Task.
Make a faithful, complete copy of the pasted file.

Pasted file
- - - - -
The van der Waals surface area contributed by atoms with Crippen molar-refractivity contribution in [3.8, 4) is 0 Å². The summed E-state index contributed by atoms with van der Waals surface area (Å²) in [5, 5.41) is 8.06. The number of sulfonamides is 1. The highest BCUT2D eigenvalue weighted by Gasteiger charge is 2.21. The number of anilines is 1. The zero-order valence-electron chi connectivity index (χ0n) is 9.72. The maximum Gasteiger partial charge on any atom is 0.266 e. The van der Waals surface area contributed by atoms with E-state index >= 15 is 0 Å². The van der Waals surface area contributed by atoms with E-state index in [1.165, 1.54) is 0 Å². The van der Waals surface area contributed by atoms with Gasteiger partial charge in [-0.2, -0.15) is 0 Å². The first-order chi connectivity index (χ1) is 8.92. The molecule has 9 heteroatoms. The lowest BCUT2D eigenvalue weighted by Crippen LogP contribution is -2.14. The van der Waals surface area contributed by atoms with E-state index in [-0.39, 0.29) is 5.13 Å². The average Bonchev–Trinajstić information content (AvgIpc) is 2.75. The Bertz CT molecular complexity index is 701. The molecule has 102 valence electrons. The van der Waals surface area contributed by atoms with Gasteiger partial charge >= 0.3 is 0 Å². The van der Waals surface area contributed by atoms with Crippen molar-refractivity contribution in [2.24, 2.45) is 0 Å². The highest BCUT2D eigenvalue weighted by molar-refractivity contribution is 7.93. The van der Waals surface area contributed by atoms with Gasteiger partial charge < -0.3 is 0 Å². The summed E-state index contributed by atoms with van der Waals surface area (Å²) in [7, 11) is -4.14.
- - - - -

The van der Waals surface area contributed by atoms with Crippen molar-refractivity contribution in [3.8, 4) is 0 Å². The summed E-state index contributed by atoms with van der Waals surface area (Å²) in [5, 5.41) is 8.06. The number of sulfonamides is 1. The highest BCUT2D eigenvalue weighted by Gasteiger charge is 2.21. The number of anilines is 1. The zero-order valence-electron chi connectivity index (χ0n) is 9.72. The maximum Gasteiger partial charge on any atom is 0.266 e. The van der Waals surface area contributed by atoms with E-state index >= 15 is 0 Å². The van der Waals surface area contributed by atoms with E-state index in [1.165, 1.54) is 0 Å². The van der Waals surface area contributed by atoms with Gasteiger partial charge in [-0.2, -0.15) is 0 Å². The first-order chi connectivity index (χ1) is 8.92. The molecule has 9 heteroatoms. The lowest BCUT2D eigenvalue weighted by Crippen LogP contribution is -2.14. The van der Waals surface area contributed by atoms with E-state index in [-0.39, 0.29) is 5.13 Å². The average Bonchev–Trinajstić information content (AvgIpc) is 2.75. The Bertz CT molecular complexity index is 701. The molecule has 102 valence electrons. The van der Waals surface area contributed by atoms with Gasteiger partial charge >= 0.3 is 0 Å². The van der Waals surface area contributed by atoms with Crippen molar-refractivity contribution in [2.24, 2.45) is 0 Å². The highest BCUT2D eigenvalue weighted by molar-refractivity contribution is 7.93. The van der Waals surface area contributed by atoms with Gasteiger partial charge < -0.3 is 0 Å². The summed E-state index contributed by atoms with van der Waals surface area (Å²) in [7, 11) is -4.14.